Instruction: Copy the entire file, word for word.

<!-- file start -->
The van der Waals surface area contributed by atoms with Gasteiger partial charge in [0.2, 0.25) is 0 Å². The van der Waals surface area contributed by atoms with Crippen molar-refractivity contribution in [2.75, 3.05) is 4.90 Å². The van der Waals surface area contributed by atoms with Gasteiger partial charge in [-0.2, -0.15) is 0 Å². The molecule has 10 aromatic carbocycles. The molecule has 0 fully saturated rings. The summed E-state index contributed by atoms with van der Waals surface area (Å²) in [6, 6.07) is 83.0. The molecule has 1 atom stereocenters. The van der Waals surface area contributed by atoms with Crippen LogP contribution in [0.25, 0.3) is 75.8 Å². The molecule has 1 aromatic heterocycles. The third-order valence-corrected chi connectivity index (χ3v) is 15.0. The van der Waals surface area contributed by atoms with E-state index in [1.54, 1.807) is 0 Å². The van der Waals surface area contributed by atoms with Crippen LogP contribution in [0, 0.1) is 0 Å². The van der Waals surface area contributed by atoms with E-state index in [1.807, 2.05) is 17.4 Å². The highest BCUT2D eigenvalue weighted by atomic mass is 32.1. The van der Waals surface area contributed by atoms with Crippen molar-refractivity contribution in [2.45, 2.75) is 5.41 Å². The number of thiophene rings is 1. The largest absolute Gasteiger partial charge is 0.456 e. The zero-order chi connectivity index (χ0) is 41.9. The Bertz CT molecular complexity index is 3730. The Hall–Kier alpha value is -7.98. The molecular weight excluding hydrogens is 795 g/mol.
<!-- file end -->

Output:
The van der Waals surface area contributed by atoms with Gasteiger partial charge in [0.2, 0.25) is 0 Å². The van der Waals surface area contributed by atoms with Crippen molar-refractivity contribution in [2.75, 3.05) is 4.90 Å². The van der Waals surface area contributed by atoms with Gasteiger partial charge in [-0.2, -0.15) is 0 Å². The molecule has 10 aromatic carbocycles. The molecule has 0 fully saturated rings. The summed E-state index contributed by atoms with van der Waals surface area (Å²) in [6, 6.07) is 83.0. The molecule has 1 atom stereocenters. The van der Waals surface area contributed by atoms with Crippen LogP contribution in [0.25, 0.3) is 75.8 Å². The molecule has 1 aromatic heterocycles. The third-order valence-corrected chi connectivity index (χ3v) is 15.0. The van der Waals surface area contributed by atoms with E-state index in [1.54, 1.807) is 0 Å². The van der Waals surface area contributed by atoms with Crippen LogP contribution in [0, 0.1) is 0 Å². The van der Waals surface area contributed by atoms with E-state index in [1.807, 2.05) is 17.4 Å². The highest BCUT2D eigenvalue weighted by atomic mass is 32.1. The van der Waals surface area contributed by atoms with Crippen molar-refractivity contribution in [2.45, 2.75) is 5.41 Å². The number of thiophene rings is 1. The largest absolute Gasteiger partial charge is 0.456 e. The zero-order chi connectivity index (χ0) is 41.9. The Bertz CT molecular complexity index is 3730. The Hall–Kier alpha value is -7.98. The molecular weight excluding hydrogens is 795 g/mol.